Cochise, Pima, and Santa Cruz Counties Border Barrier Projects (March 2020)
Pursuant to President Biden’s Proclamation on the Termination of Emergency with Respect to the Southern Border of the United States and Redirection of Funds Diverted to Border Wall Construction, construction activities are paused, and all border wall projects are currently undergoing review.
CBP announces the availability of the Final Environmental Stewardship Plan (ESP) for the border barrier projects in Pima, Santa Cruz, and Cochise counties funded in Fiscal Year 2020 by the Department of Defense pursuant to 10 U.S.C. § 284.
CBP is constructing approximately 74 miles of border barrier projects, including areas where the existing barrier no longer meets the U.S. Border Patrol’s operational needs:
- In Cochise County, CBP will replace approximately 24 miles of existing primary pedestrian barrier with new steel bollard fencing, construct approximately seven (7) miles of new steel bollard fencing, and replace approximately one (1) mile of existing secondary barrier with new steel bollard fencing.
- In Pima County, CBP will replace approximately seven (7) miles of existing primary pedestrian barrier with new steel bollard fencing and construct approximately eight (8) miles of new steel bollard fencing.
- In Santa Cruz County, CBP will construct approximately 25 miles of new steel bollard fencing and replace approximately two (2) miles of existing primary pedestrian barrier and vehicle barrier with new steel bollard fencing.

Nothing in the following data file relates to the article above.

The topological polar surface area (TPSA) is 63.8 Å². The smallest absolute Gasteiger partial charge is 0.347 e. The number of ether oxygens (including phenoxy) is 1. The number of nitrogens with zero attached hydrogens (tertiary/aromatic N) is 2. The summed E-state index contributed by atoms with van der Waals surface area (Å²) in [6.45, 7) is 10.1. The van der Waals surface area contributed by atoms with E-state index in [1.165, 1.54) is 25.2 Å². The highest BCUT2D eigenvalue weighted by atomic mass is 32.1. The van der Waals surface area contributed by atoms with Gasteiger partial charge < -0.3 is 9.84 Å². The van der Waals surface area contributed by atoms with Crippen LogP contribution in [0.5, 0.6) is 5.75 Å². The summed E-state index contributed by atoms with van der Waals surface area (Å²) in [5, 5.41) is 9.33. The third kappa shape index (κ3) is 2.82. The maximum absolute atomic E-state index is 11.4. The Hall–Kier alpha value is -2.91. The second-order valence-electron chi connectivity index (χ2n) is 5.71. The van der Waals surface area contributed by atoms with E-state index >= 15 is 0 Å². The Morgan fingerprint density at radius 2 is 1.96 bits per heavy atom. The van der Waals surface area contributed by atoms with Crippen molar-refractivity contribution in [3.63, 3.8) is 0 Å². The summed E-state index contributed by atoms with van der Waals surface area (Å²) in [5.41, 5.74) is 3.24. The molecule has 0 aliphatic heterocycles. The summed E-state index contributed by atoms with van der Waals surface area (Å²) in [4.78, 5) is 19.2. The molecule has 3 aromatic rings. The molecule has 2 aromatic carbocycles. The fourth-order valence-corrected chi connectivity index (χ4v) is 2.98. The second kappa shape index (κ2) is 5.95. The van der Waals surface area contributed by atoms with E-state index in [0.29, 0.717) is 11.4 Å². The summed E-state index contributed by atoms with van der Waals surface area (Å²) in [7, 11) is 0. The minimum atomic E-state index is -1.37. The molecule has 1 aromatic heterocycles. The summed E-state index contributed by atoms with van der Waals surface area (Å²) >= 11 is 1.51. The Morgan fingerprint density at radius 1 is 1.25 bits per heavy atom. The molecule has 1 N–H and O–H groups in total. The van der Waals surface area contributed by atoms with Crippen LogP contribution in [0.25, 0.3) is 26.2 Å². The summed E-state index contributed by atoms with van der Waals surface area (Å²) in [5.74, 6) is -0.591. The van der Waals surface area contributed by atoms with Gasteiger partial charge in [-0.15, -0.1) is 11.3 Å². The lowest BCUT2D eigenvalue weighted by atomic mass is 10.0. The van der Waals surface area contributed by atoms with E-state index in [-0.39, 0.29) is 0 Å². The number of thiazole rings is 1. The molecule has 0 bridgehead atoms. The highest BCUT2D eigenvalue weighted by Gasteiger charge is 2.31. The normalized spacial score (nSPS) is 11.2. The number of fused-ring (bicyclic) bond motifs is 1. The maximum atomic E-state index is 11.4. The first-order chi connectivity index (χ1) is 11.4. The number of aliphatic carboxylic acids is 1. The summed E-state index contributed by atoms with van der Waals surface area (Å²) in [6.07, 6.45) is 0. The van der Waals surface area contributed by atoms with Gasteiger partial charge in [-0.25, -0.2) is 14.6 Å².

The projects also include the installation of a linear ground detection system, road construction or refurbishment, and the installation of lighting, which will be supported by grid power and include embedded cameras. The design of the new steel bollard fencing will include 30-foot steel bollards that are approximately 6” x 6” in diameter.
The Secretary of the Department of Homeland Security (DHS), pursuant to the authority granted under Section 102(c) of the Illegal Immigration Reform and Immigrant Responsibility Act (IIRIRA), issued an environmental waiver on March 16, 2020 covering the project described in this ESP. Although the Secretary’s waiver means that CBP no longer has legal obligations under the laws included in the waiver, the Secretary has committed DHS to responsible stewardship of the Nation’s valuable natural and cultural resources. CBP strongly supports this objective and remains committed to being a good steward of the environment.
The ESP was developed following environmental and cultural resource surveys of the project areas, coordination and consultation with resource agencies and other interested stakeholders, evaluation of possible impacts, and identification of measures to avoid, minimize, or mitigate impacts. From March to May 2020, CBP sought public input on potential impacts to the environment, culture, and commerce, including potential socioeconomic impacts, and quality of life. The comment period closed May 15, 2020.